THE FOUNDLING, by Ann Leary
In the introductory note to “The Foundling,” Ann Leary suggests a conundrum. How could an “early feminist” like Margaret Sanger — a pioneer of reproductive freedom, a tireless activist for progressive reform — proclaim in 1922 that “every feebleminded girl or woman of the hereditary type, especially of the moron class, should be segregated during the reproductive period” and expect modern-thinking people to agree with her?
Sanger doesn’t appear in “The Foundling,” but her ghost haunts its moral landscape as the fictional Agnes Vogel, a psychiatrist whose crusade for women’s rights and social reform propels her to the directorship of the Nettleton State Village for Feebleminded Women of Childbearing Age, a public asylum founded to sequester “unfit” women so they don’t breed others like them. If that description rings of dystopian satire, it’s not. Leary was inspired by the experience of her own grandmother who, in the 1930s, at the age of 17, worked as a stenographer for the director of a similarly named institution in rural Pennsylvania.
Fear of wombs is nothing new. Every era seems to find its own way to regulate females so they don’t reproduce all over the place — and you will often find women at the forefront of such plans, fencing their vexingly fertile sisters from the menfolk. Those scientific-minded reformers of the progressive period called it eugenics; the Nazis took their lead to a horrific extreme. The Catholics were bitterly opposed — they already had institutions to wall up female chastity, damn it — and I suspect it is no narrative coincidence that Leary’s protagonist, the 18-year-old Mary Engle, has been raised and educated by nuns at an orphanage in Scranton, Pa., before she arrives at the Nettleton State Village to work as a secretary for the dazzling Dr. Vogel.
Leary doesn’t pull any Gothic punches. Our penniless young heroine glides past the wrought-iron Nettleton gates in a black limousine, down a “narrow, rutted road” that wraps, “twisted, snakelike, around huge boulders and rocky ledges.” She is housed at a crumbling caretaker’s cottage and put to work at a typewriter outside Vogel’s office, where her devotion soon earns her a promotion and a beautifully appointed guest suite in Vogel’s mansion.
A new world opens before Mary, full of shiny furniture and shiny ideas. She embarks on a daring friendship with Nettleton’s head nurse, the dashing Roberta Nolan — “call me Bertie” — that leads to a romance with a muckraking journalist, Jake Enright. Mary’s future gleams with promise, until she glimpses a familiar face among the Nettleton inmates. Lillian Faust grew up in the same orphanage as Mary and now finds herself milking cows on Vogel’s model farm not because she is feebleminded — she’s the opposite of that — but because she bore a child with a Black man.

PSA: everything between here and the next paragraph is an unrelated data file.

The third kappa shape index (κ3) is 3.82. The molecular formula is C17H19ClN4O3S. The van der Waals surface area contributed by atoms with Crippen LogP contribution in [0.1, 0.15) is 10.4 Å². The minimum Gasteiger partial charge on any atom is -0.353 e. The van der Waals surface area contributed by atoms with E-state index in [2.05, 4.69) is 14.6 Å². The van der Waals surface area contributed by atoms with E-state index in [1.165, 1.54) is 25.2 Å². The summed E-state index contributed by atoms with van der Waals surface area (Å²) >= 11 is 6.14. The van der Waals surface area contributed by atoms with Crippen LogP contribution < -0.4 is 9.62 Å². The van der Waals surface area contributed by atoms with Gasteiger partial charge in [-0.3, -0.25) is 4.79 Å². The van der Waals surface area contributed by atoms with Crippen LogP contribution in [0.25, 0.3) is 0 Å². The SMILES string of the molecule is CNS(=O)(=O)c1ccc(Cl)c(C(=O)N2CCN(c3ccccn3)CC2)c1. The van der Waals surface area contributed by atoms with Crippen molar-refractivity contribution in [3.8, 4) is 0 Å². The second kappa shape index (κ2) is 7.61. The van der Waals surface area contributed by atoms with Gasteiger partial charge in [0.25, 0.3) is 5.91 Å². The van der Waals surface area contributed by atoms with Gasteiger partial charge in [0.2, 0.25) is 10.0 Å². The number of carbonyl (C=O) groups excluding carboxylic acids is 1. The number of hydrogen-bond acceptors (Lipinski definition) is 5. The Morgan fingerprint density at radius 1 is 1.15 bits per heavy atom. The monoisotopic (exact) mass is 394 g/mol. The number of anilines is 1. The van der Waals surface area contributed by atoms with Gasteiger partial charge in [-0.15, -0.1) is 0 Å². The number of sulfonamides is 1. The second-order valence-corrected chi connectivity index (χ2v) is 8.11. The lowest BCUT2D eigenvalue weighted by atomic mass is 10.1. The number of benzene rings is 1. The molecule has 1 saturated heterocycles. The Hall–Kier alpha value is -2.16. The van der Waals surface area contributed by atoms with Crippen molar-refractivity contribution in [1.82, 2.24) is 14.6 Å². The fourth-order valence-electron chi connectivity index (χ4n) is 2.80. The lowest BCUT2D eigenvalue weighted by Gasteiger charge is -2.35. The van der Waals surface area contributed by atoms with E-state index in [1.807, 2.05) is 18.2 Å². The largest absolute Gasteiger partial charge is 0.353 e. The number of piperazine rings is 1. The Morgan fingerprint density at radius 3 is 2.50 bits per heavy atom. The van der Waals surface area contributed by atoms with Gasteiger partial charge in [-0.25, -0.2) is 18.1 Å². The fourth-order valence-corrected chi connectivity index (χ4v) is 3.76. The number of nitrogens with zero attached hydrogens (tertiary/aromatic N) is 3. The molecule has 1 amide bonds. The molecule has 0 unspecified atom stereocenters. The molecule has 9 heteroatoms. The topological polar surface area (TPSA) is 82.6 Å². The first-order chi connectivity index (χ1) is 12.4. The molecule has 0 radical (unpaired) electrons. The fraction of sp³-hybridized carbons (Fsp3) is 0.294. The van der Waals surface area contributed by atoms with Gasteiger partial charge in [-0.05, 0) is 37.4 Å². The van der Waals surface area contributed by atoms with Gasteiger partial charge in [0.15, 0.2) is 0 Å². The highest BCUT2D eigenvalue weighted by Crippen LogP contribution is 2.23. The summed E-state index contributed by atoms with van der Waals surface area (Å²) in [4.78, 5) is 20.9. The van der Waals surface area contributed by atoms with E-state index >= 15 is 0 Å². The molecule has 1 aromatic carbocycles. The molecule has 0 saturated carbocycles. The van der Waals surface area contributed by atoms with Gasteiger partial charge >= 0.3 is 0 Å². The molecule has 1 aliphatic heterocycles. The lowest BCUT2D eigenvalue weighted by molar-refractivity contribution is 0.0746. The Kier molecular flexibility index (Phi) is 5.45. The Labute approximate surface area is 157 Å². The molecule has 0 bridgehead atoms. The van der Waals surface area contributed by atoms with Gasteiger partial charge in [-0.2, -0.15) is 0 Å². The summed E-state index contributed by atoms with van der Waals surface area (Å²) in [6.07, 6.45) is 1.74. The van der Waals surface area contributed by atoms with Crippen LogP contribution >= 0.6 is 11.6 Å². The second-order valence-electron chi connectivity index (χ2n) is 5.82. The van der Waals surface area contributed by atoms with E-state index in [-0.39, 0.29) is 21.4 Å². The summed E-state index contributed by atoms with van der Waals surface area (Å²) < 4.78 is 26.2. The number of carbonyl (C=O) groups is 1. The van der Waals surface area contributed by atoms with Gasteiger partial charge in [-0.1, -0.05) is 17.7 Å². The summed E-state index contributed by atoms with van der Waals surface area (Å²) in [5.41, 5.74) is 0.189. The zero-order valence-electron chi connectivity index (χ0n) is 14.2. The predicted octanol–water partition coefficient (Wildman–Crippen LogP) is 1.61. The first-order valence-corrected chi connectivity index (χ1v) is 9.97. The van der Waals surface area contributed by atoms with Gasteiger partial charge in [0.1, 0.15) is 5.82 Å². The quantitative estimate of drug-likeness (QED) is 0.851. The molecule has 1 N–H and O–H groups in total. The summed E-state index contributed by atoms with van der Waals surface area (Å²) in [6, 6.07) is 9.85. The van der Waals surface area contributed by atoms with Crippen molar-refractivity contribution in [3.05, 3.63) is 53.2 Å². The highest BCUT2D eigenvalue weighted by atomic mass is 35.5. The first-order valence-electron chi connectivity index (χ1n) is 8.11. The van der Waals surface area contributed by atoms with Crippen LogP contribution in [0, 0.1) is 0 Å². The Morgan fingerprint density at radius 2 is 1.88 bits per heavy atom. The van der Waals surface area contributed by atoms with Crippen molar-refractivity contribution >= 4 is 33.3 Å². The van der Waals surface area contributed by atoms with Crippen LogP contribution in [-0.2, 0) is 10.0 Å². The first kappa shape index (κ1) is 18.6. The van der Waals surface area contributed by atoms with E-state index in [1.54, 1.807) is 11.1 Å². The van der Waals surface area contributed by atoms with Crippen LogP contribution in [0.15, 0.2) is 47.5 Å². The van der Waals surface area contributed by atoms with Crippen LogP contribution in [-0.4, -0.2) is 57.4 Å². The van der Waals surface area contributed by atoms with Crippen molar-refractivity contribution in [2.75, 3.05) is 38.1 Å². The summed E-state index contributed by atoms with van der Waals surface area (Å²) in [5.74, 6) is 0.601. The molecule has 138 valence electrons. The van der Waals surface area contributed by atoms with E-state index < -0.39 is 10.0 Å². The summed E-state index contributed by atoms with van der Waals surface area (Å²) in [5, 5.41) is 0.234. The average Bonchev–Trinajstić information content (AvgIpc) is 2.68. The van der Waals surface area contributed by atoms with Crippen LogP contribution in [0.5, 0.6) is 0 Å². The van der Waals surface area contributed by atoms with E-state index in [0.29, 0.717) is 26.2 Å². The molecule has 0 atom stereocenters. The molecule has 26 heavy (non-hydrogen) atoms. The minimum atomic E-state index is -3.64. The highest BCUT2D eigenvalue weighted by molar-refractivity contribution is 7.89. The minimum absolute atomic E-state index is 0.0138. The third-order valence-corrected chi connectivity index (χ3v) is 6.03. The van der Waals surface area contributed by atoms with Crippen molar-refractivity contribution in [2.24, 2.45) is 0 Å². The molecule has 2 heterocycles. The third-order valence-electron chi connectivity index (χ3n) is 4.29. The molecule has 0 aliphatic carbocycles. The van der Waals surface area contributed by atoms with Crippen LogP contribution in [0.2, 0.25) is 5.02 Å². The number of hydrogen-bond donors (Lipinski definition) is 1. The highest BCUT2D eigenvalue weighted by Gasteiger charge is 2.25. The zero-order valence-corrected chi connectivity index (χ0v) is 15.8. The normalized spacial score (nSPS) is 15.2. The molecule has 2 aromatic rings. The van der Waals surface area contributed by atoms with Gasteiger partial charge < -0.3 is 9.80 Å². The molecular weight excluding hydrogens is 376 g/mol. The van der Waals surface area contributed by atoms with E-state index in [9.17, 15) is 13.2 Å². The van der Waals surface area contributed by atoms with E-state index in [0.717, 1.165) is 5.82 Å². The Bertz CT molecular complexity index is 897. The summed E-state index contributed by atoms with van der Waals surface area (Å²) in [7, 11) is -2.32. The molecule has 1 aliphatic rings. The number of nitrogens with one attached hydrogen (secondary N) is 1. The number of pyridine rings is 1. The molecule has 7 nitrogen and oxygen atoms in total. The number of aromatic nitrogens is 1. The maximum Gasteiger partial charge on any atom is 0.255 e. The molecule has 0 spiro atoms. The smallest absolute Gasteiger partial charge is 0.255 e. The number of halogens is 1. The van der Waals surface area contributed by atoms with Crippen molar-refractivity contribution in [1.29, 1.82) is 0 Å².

Mary doesn’t awaken to the corruption at Nettleton in an instant. Her eyes open in flickers, because she is a human being and doesn’t want to see what is inconvenient to her own needs, both materially and spiritually. Vogel’s motherly patronage offers rewards that seduce her compliance. But, as the doctor’s monstrousness reveals itself, Mary enters a baroque psychological dance. The weather turns colder; the mood turns darker. Leary is in full command as the story spirals to the kind of harrowing climax — blizzard raging, phone lines cut — that forces Mary to stake her moral ground.
“The Foundling” is Leary’s first historical novel, and she has all the right instincts, by which I mean she inhabits Mary without modern conceit. Yes, the speakeasy slang and the gin fizzes are there, but any competent hack can recreate the sounds and sights of the past. Leary does something more daring — she asks you to root for a protagonist who comes equipped with the orthodoxies of her own day. Engle isn’t some magically enlightened dream girl who sheds the pixie dust of contemporary social justice on the benighted bigots of yesteryear. She is on a journey, as we say, which gives her moment of reckoning its power. If “The Foundling” lacks the sly, delicious wit of Leary’s previous books, it’s only because Leary is such a virtuoso that she doesn’t indulge herself at the expense of Mary’s characterization.
Back to the conundrum in the introduction. Our villain’s moral impulses are corrupted by good old-fashioned lust for power, whereas Sanger and most of her fellow eugenicists wanted only to harness science to make the world a better (in their eyes) place. When Leary aligns Dr. Vogel with the forces of cronyism and big business, she may be pointing a finger at her historical inspiration or she may be serving our taste for a familiar bad guy. But Leary is too clever and too honest not to know exactly what she’s doing; “The Foundling” arrests us precisely because its antagonist comes cloaked in the good intentions of progressive social reform. Leary pins her cautionary tale on the portrait of Vogel herself and her iron conviction that she’s doing the right thing.
“The end very often justifies the means,” she tells Mary.
No revolutionary believes herself to be on the wrong side of history, after all. Book clubs, uncork your bottles.
Beatriz Williams’s latest novel is “Our Woman in Moscow.”
THE FOUNDLING, by Ann Leary | 336 pp. | Marysue Rucci Books/Scribner | $27.99
Source: NY Times